ADD is an older term that means attention-deficit disorder. Now, this term is more formally known as ADHD, adding in “hyperactivity” to the description. The symptoms show up in three categories, including:
- Inattentive: struggle with focus
- Hyperactive-impulsive: can’t sit still or act quickly
- Combined: displays characteristics of both
If you have a child with ADHD, your concerns might go beyond worrying about the effects it has on your child. This disorder can actually affect your entire household.
Our team at Northeast Pediatric Associates PA understands the many challenges that come with ADHD. It can lead to increased conflict and relationship problems. Research even shows that it can lead to higher rates of divorce and depression when compared to families who don’t have a child with ADHD.
We’re here to help. Let’s first look at how a child with ADHD can cause issues for everyone in the family.
The most common arguments
When you have a child with ADD, typical conflicts that can happen in your family involve:
Time management issues
A symptom of ADD includes poor time management. Your child most likely has their own continual struggle with time, which can cause frustration not only for themselves, but also for others that have expectations.
The rest of the family might interpret the child as being rude or not caring about other people’s time, which can cause the child to feel hurt because of a lack of understanding. As this cycle continues, frustrations can get worse without any resolve.
Lack of follow-through on household chores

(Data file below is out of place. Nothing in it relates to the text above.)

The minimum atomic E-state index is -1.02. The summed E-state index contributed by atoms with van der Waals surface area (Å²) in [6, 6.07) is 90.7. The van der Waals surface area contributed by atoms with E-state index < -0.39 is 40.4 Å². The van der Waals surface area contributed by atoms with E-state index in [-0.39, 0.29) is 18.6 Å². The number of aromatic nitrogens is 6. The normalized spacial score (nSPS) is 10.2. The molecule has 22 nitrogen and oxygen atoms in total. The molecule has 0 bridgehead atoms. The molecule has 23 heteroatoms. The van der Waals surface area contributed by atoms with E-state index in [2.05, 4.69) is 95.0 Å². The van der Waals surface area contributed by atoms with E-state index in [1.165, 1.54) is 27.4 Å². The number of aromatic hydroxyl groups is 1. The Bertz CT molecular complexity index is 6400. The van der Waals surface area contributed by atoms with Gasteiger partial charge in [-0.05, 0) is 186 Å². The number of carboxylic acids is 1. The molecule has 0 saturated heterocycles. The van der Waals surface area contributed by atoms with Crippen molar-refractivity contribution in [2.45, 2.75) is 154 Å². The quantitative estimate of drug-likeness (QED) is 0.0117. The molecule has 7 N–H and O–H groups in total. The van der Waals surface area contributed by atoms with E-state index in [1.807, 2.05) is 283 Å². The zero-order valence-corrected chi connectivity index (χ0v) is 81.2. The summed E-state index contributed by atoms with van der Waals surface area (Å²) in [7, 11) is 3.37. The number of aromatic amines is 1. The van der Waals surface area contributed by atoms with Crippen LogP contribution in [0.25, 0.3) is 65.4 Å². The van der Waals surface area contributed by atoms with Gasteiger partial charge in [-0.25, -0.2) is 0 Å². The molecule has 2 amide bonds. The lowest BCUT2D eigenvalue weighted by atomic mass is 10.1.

When an ADD child doesn’t help with the chores because of their inability to focus or follow through, a parent can be left with the additional task of cleaning up, which can cause them to have disgruntled feelings.
One spouse might pick up the slack while feeling alone and over-burdened while the other feels bad about themselves for not doing enough. This contention can continue to escalate when not addressed.
Getting homework completed
Homework is one of those things that hangs over everyone after school. It leaves little time for play and spending time together as a family. As the parent tries to help their ADD child accomplish their homework, other siblings can feel left out and ignored. This can lead to a parent feeling overwhelmed and stressed.
Other mishaps that can affect the family involve miscommunication issues, in addition to normal financial pressures in life. Many times, it’s the combination of many small things that build into big problems that can cause families to split up.
It’s important for families to seek out counsel on how to manage the household when you have an ADD child in the home. A family effort can pave a clear path for how to identify and address particular struggles and overcome them.
Suggestions for improving your situation
We have several ideas on how to manage your household effectively while thriving as a family.
Here are a few:
Have family meetings once a week
Coming together for an hour a week can help everyone reflect on your “wins” and talk about areas that might need improvement.
Carve out time for homework and chores
Setting windows of time for specific activities can bring structure to your child and the family unit.
Make family time essential
Make designated, planned fun time a priority for the whole family. This gives everyone something to look forward to and creates a sense of belonging with all family members.
Don’t let your child’s ADD pull you down or tear your family apart. With the right support, you can overcome your challenges and stay together while thriving as a cohesive unit.
To learn more about how to manage your child with ADD and the surrounding circumstances involving your household, reach out to the office nearest you in San Antonio, Northcentral San Antonio, Schertz, or Castroville, Texas. Call or book a consultation online today.